Dow tops 17,000 after strong jobs report

Published on NewsOK Modified: July 3, 2014 at 5:26 pm •  Published: July 3, 2014
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NEW YORK (AP) — The Dow Jones industrial average topped 17,000 for the first time Thursday, another in a string of records for the index that has lifted portfolios in a five-year bull market for stocks.

The gain pushed the 118-year-old Dow, the oldest gauge for tracking stock prices, past its first 1,000-point milestone this year.

The record came after another day of good news for the economy: The government reported surprisingly robust job gains in June, underscoring a recent trend of stronger hiring and healthy manufacturing.

The Dow's rise this year has been built on tiny gains, barely noticeable day by day, a stark contrast to last year's bigger moves that drove the index up 27 percent. Thursday followed the recent script. The index rose from the start of trading, but ended the day just half of percentage point higher. Trading was also extremely light. The market closed early ahead of the Fourth of July holiday.

Investors also pushed the Standard & Poor's 500 index within striking range of its round-number milestone — just 15 points from 2,000.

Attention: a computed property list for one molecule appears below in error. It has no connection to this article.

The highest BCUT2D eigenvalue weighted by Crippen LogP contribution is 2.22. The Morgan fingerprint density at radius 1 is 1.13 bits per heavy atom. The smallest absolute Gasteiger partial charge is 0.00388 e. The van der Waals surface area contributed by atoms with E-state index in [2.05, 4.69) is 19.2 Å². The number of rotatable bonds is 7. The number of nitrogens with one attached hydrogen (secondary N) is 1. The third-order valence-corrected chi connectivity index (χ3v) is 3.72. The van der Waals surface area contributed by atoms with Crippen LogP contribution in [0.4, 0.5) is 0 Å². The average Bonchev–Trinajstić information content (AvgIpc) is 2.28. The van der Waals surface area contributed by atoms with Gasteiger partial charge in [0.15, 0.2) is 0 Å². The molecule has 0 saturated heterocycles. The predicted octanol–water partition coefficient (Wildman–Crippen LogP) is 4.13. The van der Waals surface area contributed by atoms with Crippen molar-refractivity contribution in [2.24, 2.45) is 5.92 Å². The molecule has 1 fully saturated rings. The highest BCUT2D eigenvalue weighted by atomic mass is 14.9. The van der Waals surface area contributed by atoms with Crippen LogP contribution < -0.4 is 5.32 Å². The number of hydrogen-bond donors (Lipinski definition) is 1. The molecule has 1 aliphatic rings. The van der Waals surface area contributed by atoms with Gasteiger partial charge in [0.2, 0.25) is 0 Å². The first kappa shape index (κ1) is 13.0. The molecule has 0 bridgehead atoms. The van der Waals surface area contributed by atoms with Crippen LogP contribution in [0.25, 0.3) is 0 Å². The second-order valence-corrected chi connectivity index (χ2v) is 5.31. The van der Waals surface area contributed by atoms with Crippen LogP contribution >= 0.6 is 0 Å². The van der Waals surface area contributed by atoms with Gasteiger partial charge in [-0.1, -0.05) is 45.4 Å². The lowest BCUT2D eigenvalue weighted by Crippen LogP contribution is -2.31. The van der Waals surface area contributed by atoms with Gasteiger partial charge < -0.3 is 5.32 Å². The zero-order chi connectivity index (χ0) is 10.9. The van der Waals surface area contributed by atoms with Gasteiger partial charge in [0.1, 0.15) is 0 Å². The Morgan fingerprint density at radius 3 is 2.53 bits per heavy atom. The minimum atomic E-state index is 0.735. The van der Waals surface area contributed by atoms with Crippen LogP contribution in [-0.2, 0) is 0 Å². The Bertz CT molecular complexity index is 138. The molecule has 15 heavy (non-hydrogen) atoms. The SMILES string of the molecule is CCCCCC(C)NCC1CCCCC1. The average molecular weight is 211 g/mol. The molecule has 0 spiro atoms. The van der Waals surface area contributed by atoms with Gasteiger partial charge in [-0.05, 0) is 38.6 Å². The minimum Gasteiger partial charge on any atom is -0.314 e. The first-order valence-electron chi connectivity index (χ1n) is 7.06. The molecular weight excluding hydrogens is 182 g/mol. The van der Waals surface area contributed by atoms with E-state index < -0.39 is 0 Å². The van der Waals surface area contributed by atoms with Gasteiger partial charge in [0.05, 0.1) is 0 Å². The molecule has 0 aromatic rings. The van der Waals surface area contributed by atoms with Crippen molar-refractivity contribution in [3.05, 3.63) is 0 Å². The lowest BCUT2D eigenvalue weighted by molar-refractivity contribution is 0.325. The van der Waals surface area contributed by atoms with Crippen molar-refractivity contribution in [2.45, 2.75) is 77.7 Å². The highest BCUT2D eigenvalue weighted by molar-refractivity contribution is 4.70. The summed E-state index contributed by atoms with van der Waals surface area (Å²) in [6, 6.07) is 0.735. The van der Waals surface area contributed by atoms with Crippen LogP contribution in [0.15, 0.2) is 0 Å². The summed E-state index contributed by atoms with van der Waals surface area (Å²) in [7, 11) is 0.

"Right now the story is onward and upward," said Neil Massa, senior trader at John Hancock Asset Management.

On Thursday, the government reported that U.S. employers added 288,000 workers to their payrolls in June and the unemployment rate fell to 6.1 percent. The U.S. economy is now creating around 231,000 jobs each month in 2014, compared to roughly 194,000 a month last year.

"It topped even some of the most optimistic of forecasts," Massa said.

The jobs report is the latest piece of data to show the economy continues to improve steadily. On Wednesday, payroll processor ADP said private businesses added 281,000 jobs in June, up from 179,000 in May. Also this week, the Institute for Supply Management said the U.S. manufacturing expanded for the 13th consecutive month.

Also helping stocks are solid corporate earnings and continued support from central banks. That has pushed prices higher despite a harsh U.S. winter and worries about fighting in Ukraine and Iraq.